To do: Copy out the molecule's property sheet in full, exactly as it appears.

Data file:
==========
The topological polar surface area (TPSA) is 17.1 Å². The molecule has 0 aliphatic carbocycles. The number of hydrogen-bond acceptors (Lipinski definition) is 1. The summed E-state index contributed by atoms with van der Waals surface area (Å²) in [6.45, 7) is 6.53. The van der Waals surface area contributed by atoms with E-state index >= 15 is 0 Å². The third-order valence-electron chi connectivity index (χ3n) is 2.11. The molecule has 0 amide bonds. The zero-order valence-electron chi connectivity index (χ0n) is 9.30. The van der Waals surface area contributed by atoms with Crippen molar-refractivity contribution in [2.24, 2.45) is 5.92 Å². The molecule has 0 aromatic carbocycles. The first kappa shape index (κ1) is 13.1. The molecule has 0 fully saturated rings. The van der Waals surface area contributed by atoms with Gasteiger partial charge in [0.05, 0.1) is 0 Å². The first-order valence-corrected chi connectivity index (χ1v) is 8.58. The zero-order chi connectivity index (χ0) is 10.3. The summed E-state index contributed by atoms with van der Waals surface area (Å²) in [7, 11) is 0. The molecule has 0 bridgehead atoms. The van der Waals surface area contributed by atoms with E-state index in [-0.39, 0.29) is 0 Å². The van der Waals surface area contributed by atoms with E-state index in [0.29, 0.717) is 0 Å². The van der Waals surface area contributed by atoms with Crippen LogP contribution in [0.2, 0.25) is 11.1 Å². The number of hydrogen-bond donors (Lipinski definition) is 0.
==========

The topological polar surface area (TPSA) is 17.1 Å². The molecule has 0 aliphatic carbocycles. The number of hydrogen-bond acceptors (Lipinski definition) is 1. The summed E-state index contributed by atoms with van der Waals surface area (Å²) in [6.45, 7) is 6.53. The van der Waals surface area contributed by atoms with E-state index >= 15 is 0 Å². The third-order valence-electron chi connectivity index (χ3n) is 2.11. The molecule has 0 amide bonds. The zero-order valence-electron chi connectivity index (χ0n) is 9.30. The van der Waals surface area contributed by atoms with Crippen molar-refractivity contribution in [2.24, 2.45) is 5.92 Å². The molecule has 0 aromatic carbocycles. The first kappa shape index (κ1) is 13.1. The molecule has 0 fully saturated rings. The van der Waals surface area contributed by atoms with Gasteiger partial charge in [0.05, 0.1) is 0 Å². The first-order valence-corrected chi connectivity index (χ1v) is 8.58. The zero-order chi connectivity index (χ0) is 10.3. The summed E-state index contributed by atoms with van der Waals surface area (Å²) in [7, 11) is 0. The molecule has 0 bridgehead atoms. The van der Waals surface area contributed by atoms with E-state index in [-0.39, 0.29) is 0 Å². The van der Waals surface area contributed by atoms with E-state index in [0.29, 0.717) is 0 Å². The van der Waals surface area contributed by atoms with Crippen LogP contribution in [0.2, 0.25) is 11.1 Å². The number of hydrogen-bond donors (Lipinski definition) is 0.